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Please show me which magic button to press for the case where I'm tired of manually switching off the distracting bluetooth light on my laptop after every boot-up.

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1 Answer 1

up vote 5 down vote accepted

Note: I am unable to test this answer.

Assuming that you want to shut off bluetooth and not just the indicator light, the rfkill utility does what you want. The following command should disable bluetooth:

$ rfkill block bluetooth

In order to do this on every boot, this line can be placed in /etc/rc.local, another custom init script, or (if available) an upstart script. I recommend using the full path of the executable inside /etc/rc.local or in an custom init script. On my system this is /sbin/rfkill, but can be found using the command which rfkill. Thus on my system, I would place the following command within /etc/rc.local somewhere before exit 0:

 /sbin/rfkill block bluetooth

Depending on your Debian setup, you may not have /etc/rc.local. In this case, a custom init script may be the way to go. The init script could be saved at /etc/init.d/disable-bluetooth and contain something like:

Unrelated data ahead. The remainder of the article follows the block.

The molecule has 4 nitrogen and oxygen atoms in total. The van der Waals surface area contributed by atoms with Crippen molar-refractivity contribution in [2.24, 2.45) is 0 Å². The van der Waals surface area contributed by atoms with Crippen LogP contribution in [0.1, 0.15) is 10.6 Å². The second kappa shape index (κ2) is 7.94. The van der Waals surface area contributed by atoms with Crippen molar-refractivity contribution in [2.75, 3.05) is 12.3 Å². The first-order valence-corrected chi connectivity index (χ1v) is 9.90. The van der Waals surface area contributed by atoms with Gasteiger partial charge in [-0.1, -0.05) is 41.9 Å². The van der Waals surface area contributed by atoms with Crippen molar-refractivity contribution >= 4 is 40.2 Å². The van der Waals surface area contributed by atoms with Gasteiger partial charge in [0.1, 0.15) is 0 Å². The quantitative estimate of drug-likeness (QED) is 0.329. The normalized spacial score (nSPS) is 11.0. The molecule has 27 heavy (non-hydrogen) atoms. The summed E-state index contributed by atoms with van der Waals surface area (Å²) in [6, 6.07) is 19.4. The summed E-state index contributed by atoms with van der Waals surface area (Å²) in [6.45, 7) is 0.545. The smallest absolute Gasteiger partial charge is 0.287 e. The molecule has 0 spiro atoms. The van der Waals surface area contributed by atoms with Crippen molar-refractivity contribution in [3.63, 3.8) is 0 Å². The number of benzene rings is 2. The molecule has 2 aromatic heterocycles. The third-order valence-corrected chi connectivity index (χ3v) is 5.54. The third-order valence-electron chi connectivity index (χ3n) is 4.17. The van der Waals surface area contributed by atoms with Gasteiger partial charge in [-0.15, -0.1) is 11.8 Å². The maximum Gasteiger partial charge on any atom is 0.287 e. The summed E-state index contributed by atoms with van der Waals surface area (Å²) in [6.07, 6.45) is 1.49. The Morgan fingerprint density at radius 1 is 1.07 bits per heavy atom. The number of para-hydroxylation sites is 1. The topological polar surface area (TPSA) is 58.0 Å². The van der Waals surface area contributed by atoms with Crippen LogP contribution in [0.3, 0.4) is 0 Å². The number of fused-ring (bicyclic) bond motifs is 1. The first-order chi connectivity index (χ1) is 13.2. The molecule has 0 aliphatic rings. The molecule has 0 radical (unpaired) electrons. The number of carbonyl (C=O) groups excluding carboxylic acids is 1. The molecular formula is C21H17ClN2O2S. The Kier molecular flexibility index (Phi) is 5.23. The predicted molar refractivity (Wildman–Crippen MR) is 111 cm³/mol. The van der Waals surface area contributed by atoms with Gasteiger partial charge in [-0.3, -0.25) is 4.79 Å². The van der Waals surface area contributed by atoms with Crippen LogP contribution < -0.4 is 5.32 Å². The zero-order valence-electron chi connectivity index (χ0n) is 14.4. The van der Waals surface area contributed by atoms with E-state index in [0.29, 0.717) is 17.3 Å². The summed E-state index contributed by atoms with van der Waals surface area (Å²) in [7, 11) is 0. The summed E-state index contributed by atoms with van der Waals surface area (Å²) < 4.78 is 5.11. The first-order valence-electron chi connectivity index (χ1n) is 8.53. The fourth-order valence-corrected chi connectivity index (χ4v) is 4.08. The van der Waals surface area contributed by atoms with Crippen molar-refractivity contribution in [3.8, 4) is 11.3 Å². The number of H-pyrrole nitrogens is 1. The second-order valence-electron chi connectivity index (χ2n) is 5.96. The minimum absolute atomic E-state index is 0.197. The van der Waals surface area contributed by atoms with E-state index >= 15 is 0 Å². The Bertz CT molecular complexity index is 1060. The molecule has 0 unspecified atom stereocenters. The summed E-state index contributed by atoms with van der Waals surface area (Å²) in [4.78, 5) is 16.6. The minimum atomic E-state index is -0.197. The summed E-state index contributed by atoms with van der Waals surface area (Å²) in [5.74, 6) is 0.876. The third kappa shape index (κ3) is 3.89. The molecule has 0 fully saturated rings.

#!/bin/sh
 /sbin/rfkill block bluetooth

Then ensure the command is executable (chmod 755) and add it to startup (update-rc.d disable-bluetooth defaults).

An example of an upstart upstart script would be a file named /etc/init/disable-bluetooth.conf containing something like:

description "Disable Bluetooth devices"

start on startup

task
exec /sbin/rfkill block bluetooth

rfkill uses /dev/rfkill which is an interface provided by the Linux kernel.

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Debian hasn't adopted Upstart. –  Tshepang Dec 11 '10 at 17:54
    
I was under the impression they were moving to upstart. I removed the reference to debian, but kept the upstart script since someone might find it useful anyway. –  Steven D Dec 11 '10 at 18:28
1  
I updated it with examples using plain old init scripts. –  Steven D Dec 11 '10 at 18:44
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